How to find a way of switching spin currents on and off in graphene is the task of this research at University of Groningen. Graphene is an excellent conductor of electron spins but it is difficult to manipulate spin currents in the material.
“In order to make transistors that operate using the spin of electrons rather than their charge, it is necessary to find a way of switching spin currents on and off. Furthermore, the lifetime of the spins should at least be equal to the time taken for these electrons to travel through a circuit.
University of Groningen scientists have now taken an important step forward by creating a device that meets both of these requirements, based on a double layer of graphene on top of a layer of tungsten disulfide. Their results have been published on 16 October in the journal Physical Review B.
Graphene, a two-dimensional form of carbon, is an excellent conductor of electron spins. However, it is difficult to manipulate spin currents in this material. Spin is a quantum mechanical property of electrons, which makes them behave like tiny magnets.
The Physics of Nanodevices group at the University of Groningen, led by Professor Bart van Wees, is working on this problem. They have previously shown that it is possible to control spin currents if the graphene is placed on top of a layer of tungsten disulphide (another 2-D material).
“However, this approach reduces the lifetime of the spins,” explains Siddhartha Omar, a postdoc in the Van Wees group. Tungsten is a metal, and its atoms influence the electrons passing through the graphene, dissipating the spin currents. This led Omar to use a double layer of graphene on the tungsten disulphide, based on the theory that electrons passing through the upper layer should ‘feel’ less of the metal atoms’ influence.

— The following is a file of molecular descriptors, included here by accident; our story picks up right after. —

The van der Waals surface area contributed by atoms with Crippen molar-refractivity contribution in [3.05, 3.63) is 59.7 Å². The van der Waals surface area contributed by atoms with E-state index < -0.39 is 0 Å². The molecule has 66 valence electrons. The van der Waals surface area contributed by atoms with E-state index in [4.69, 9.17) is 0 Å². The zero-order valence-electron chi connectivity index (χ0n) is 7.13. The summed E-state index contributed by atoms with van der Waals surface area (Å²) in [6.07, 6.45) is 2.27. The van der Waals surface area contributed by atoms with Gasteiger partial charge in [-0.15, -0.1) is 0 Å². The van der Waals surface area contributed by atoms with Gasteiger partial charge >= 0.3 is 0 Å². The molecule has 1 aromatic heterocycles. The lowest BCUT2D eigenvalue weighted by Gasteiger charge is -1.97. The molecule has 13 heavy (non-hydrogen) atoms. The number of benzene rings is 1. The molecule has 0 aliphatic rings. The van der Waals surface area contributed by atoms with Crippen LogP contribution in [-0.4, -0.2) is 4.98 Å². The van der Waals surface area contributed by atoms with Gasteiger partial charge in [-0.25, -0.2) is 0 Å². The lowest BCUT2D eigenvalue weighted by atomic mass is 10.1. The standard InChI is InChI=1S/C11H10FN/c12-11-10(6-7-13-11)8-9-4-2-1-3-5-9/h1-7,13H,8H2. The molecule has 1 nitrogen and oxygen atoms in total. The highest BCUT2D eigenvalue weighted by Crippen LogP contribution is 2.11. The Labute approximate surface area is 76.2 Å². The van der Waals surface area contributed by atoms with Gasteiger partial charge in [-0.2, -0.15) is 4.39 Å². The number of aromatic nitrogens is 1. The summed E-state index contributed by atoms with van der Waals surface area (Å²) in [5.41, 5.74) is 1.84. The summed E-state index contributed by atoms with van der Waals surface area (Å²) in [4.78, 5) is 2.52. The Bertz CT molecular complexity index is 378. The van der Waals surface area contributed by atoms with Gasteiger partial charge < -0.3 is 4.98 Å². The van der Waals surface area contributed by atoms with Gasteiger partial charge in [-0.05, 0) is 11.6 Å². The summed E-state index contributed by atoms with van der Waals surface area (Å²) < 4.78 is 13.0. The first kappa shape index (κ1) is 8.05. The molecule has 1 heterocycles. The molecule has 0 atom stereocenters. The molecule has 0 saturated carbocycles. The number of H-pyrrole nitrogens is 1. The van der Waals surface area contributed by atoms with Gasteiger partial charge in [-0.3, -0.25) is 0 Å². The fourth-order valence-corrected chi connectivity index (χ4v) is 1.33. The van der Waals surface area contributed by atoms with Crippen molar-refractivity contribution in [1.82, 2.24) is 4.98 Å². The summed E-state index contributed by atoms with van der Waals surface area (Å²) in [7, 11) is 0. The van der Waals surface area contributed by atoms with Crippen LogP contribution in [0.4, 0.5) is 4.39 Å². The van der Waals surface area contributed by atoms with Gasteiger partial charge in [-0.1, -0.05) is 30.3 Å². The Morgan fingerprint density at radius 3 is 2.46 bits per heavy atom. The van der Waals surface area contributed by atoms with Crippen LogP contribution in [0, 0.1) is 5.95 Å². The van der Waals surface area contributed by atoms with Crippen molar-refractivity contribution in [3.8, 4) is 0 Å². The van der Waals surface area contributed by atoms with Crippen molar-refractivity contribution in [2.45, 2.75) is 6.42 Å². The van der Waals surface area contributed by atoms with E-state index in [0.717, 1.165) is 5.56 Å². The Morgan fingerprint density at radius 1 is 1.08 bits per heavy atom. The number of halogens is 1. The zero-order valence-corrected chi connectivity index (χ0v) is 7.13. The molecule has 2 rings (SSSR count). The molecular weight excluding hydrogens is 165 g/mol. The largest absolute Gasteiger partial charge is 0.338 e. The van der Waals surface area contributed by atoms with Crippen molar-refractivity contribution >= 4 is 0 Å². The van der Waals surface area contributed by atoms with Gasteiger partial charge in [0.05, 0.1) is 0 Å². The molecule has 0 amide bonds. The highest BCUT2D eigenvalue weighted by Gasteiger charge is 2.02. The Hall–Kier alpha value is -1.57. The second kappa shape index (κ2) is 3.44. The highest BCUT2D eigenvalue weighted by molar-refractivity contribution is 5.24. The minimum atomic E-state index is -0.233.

Omar also used another new technique, in which two different types of spin current are passed through the graphene. Spin is a magnetic moment that has a given direction. In normal materials, the spins are not aligned. However, the magnetic moment of spin currents—like that of magnets—has a preferential alignment. Relative to the material through which the electrons are passing, their spins can either have an in-plane orientation or an out-of-plane orientation.
“Unfortunately, certain technical limitations of the substrate on which we built these devices prevent us from creating electric fields that are strong enough to produce this gating effect,” says Omar. “However, we have shown that it is possible to send spin currents through a heterostructure made of graphene and tungsten disulphide. That is an important step towards the creation of a spin transistor.”
Read full article Double layer of graphene helps to control spin currents
Source: Phys Org (by University of Groningen)
Image: Siddharta Omar. Credit: Photo Science LinX